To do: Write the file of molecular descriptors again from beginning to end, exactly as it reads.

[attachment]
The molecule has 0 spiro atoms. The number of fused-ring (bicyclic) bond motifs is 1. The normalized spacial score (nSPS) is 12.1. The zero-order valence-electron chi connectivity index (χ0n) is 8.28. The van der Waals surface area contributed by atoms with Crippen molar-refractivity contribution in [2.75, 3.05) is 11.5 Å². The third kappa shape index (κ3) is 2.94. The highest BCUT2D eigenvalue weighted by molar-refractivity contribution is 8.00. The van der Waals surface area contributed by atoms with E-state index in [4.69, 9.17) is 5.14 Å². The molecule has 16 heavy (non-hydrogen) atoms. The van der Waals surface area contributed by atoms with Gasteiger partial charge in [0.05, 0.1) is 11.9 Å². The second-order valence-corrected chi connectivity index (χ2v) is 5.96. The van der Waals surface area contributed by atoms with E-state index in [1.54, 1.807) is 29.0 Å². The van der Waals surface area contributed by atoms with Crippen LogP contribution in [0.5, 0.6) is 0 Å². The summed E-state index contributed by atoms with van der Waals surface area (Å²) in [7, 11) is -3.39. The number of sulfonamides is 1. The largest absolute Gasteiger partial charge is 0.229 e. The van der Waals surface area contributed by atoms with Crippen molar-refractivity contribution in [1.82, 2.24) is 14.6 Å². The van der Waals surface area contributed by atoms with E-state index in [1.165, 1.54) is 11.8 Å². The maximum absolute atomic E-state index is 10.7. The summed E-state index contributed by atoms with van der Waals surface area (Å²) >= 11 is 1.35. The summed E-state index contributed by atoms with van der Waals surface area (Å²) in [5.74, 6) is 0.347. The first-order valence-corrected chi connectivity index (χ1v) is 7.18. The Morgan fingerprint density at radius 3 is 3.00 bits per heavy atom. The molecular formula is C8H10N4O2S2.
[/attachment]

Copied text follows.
The molecule has 0 spiro atoms. The number of fused-ring (bicyclic) bond motifs is 1. The normalized spacial score (nSPS) is 12.1. The zero-order valence-electron chi connectivity index (χ0n) is 8.28. The van der Waals surface area contributed by atoms with Crippen molar-refractivity contribution in [2.75, 3.05) is 11.5 Å². The third kappa shape index (κ3) is 2.94. The highest BCUT2D eigenvalue weighted by molar-refractivity contribution is 8.00. The van der Waals surface area contributed by atoms with E-state index in [4.69, 9.17) is 5.14 Å². The molecule has 16 heavy (non-hydrogen) atoms. The van der Waals surface area contributed by atoms with Gasteiger partial charge in [0.05, 0.1) is 11.9 Å². The second-order valence-corrected chi connectivity index (χ2v) is 5.96. The van der Waals surface area contributed by atoms with E-state index in [1.54, 1.807) is 29.0 Å². The van der Waals surface area contributed by atoms with Crippen LogP contribution in [0.5, 0.6) is 0 Å². The summed E-state index contributed by atoms with van der Waals surface area (Å²) in [7, 11) is -3.39. The number of sulfonamides is 1. The largest absolute Gasteiger partial charge is 0.229 e. The van der Waals surface area contributed by atoms with Crippen molar-refractivity contribution in [1.82, 2.24) is 14.6 Å². The van der Waals surface area contributed by atoms with E-state index in [1.165, 1.54) is 11.8 Å². The maximum absolute atomic E-state index is 10.7. The summed E-state index contributed by atoms with van der Waals surface area (Å²) >= 11 is 1.35. The summed E-state index contributed by atoms with van der Waals surface area (Å²) in [5.74, 6) is 0.347. The first-order valence-corrected chi connectivity index (χ1v) is 7.18. The Morgan fingerprint density at radius 3 is 3.00 bits per heavy atom. The molecular formula is C8H10N4O2S2.